Shop floor – GENBA
Product – GENBUTSU
The facts – GENJITSU
By pursuing improvements in the three ‘GENs’, a manager develops an eye for problems. Gradual enhancements to the key operations – product development, manufacturing, service and sales – multiply into greater success, sustainable competitiveness and good business performance.

3c. Poka-Yoke

Poka-Yoke is the Japanese term for mistake-proofing. It is designed either to prevent an error from happening or to make an error obvious at a glance.
Therefore, a product development process that respects Poka-Yoke logic aggressively seeks to eliminate the possibility of errors and waste and to increase resource efficiency in the entire product lifecycle.

3d. Multi-disciplinary optimization (MDO)

‘Multidisciplinary optimization’ (MDO) is an emerging discipline that relies on mathematics, statistics, operations research and computer science. Objectives and environmental constraints are stated in terms of mathematical equations, and the best solution obtained via a solution of those equations.
There is a more qualitative version of the MDO method that uses the same algorithm. It is more comprehensive than the quantitative method, since it includes all relevant components. On the other hand, in this broader version of MDO, a number of components are not easily quantified. The qualitative MDO must therefore include a degree of subjectivity.
MDO is a useful tool for product or process optimization. The equations can be defined so that the objective is to maximize quality and resource efficiency and to minimize cost, and thus to maximize value. However, it is important to identify and define all design parameters in order to achieve the desired result.

4. Goal orientation

The retailer sets goals and then uses its strategy to attain them. Goal orientation is the degree to which a person or organization focuses on tasks and the end results of those tasks.
Strong goal orientation advocates a focus on the ends that the tasks are made for instead of the tasks themselves and how those ends will affect either the person or the entire company.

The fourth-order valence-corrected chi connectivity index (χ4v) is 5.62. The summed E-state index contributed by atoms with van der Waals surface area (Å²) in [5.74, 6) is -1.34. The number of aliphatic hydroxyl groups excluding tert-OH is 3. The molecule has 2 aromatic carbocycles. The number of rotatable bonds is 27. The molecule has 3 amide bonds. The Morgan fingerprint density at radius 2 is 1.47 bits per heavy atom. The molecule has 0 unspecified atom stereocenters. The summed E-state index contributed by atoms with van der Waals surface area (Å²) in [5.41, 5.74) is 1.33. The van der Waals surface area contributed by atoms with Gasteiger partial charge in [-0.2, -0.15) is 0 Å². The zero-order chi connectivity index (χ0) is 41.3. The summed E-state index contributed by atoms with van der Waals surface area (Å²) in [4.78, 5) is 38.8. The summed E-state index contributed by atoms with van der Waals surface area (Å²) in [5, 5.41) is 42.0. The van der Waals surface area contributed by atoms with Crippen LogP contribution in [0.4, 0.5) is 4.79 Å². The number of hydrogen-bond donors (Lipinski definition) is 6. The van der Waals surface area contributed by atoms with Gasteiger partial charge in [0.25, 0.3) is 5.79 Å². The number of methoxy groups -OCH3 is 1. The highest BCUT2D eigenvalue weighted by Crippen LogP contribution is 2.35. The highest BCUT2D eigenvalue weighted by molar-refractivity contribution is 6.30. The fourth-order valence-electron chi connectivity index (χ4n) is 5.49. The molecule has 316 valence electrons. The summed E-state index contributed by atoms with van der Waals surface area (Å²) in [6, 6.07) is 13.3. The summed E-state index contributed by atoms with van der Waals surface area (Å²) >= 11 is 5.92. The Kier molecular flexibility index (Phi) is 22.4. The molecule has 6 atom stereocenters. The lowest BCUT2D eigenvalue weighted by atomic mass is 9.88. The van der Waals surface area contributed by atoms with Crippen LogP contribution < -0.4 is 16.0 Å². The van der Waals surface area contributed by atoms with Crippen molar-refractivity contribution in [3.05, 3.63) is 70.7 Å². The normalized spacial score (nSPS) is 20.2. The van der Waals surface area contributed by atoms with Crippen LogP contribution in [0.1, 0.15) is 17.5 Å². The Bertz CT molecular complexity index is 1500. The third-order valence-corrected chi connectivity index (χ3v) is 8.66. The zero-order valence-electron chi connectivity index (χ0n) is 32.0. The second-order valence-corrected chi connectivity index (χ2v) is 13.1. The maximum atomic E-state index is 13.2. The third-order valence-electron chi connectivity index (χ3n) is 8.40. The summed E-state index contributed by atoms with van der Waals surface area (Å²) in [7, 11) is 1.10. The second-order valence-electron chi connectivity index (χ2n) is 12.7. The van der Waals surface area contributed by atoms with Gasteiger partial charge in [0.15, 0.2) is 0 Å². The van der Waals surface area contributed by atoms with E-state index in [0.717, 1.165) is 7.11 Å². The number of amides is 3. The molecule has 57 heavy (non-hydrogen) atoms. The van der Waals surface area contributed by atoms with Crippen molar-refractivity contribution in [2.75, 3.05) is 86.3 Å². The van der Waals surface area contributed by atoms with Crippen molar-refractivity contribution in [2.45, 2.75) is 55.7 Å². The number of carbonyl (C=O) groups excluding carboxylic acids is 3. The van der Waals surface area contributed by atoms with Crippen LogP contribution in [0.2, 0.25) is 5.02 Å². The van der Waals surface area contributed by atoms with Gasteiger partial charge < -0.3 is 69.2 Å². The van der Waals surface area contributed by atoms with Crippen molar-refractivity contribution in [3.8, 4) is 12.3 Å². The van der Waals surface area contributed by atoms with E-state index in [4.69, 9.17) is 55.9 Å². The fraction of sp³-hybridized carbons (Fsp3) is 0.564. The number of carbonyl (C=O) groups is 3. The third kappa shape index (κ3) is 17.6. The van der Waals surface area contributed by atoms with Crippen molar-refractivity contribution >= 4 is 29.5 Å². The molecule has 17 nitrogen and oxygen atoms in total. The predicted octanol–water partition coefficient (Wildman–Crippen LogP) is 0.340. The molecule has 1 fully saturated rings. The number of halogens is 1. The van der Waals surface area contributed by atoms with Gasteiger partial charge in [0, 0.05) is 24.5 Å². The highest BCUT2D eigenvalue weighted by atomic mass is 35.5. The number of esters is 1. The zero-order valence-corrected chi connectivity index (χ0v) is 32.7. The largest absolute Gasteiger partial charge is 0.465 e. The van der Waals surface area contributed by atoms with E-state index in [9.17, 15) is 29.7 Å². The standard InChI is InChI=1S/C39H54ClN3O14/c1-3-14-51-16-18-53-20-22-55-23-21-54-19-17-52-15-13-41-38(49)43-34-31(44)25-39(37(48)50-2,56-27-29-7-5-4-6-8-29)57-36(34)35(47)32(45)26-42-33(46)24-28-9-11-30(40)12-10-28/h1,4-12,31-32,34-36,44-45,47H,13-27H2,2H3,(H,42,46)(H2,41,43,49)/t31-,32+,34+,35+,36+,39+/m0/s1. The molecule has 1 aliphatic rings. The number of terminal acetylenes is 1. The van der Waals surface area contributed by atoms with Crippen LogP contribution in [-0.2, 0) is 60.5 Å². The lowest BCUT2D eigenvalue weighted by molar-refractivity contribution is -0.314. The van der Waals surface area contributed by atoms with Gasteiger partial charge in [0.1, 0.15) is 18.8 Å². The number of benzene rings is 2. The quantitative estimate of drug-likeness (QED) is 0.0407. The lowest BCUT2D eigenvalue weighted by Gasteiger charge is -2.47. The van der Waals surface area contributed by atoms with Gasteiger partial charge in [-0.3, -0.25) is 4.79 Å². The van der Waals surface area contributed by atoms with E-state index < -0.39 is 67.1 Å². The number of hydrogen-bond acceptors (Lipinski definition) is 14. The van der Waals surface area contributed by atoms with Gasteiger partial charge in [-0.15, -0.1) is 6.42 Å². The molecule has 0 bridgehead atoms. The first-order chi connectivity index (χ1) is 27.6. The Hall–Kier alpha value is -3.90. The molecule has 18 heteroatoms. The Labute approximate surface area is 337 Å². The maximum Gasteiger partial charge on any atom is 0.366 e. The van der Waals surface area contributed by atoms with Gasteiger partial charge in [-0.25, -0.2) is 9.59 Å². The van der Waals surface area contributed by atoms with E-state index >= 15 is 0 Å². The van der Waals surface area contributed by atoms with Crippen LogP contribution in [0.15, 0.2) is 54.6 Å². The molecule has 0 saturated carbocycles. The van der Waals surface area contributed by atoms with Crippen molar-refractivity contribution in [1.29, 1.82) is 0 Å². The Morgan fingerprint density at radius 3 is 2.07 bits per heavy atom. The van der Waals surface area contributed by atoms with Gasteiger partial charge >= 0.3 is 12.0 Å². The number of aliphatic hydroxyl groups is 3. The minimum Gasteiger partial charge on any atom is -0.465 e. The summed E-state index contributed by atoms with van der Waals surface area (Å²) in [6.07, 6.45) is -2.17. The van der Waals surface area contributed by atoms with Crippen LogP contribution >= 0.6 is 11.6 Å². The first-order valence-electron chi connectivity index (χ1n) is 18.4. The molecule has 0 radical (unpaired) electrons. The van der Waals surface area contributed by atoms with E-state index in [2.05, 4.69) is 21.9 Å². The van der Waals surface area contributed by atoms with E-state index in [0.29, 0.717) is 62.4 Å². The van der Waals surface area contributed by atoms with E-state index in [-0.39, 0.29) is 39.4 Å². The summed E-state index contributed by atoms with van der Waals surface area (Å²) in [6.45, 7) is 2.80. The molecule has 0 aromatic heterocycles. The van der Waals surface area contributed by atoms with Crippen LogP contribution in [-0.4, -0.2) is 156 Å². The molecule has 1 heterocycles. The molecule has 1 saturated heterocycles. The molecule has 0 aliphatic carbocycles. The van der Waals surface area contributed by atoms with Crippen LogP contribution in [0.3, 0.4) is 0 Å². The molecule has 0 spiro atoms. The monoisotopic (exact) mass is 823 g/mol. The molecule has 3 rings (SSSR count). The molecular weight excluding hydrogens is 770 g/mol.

Studies have also used goal orientation to predict sales performance, goal setting, learning and adaptive behaviors in training, and leadership.

Conclusion: Recognize how you help, improve upon it, and measure the difference

These four principles act as an anchoring philosophy to retail success. Unfortunately, this concept is not grasped by every retailer. Some are indifferent to customer needs, plan haphazardly, have prices that do not reflect the value offered, and have unclear goals.
Some are not receptive to change, or they blindly follow strategies enacted by competitors. Some do not get feedback from customers; they rely on supplier reports or their own past sales trends.
The retailing concept is straightforward. It means communicating with shoppers and viewing their desires as critical to the firm’s success, having a consistent strategy (such as offering designer brands, plentiful sales personnel, attractive displays, and above-average prices in an upscale store); offering prices perceived as “fair” (a good value for the money) by customers; and working to achieve meaningful, specific, and reachable goals.
However, the retailing concept is only a strategic guide. It does not deal with a firm’s internal capabilities or competitive advantages but offers a broad planning framework.
By | 2017-12-07T19:58:28+00:00 September 6th, 2017|Customer Service, Retail Operations Management, Staff Development|Comments Off on Retailing Concept: Four Principles Every Retailer Should Know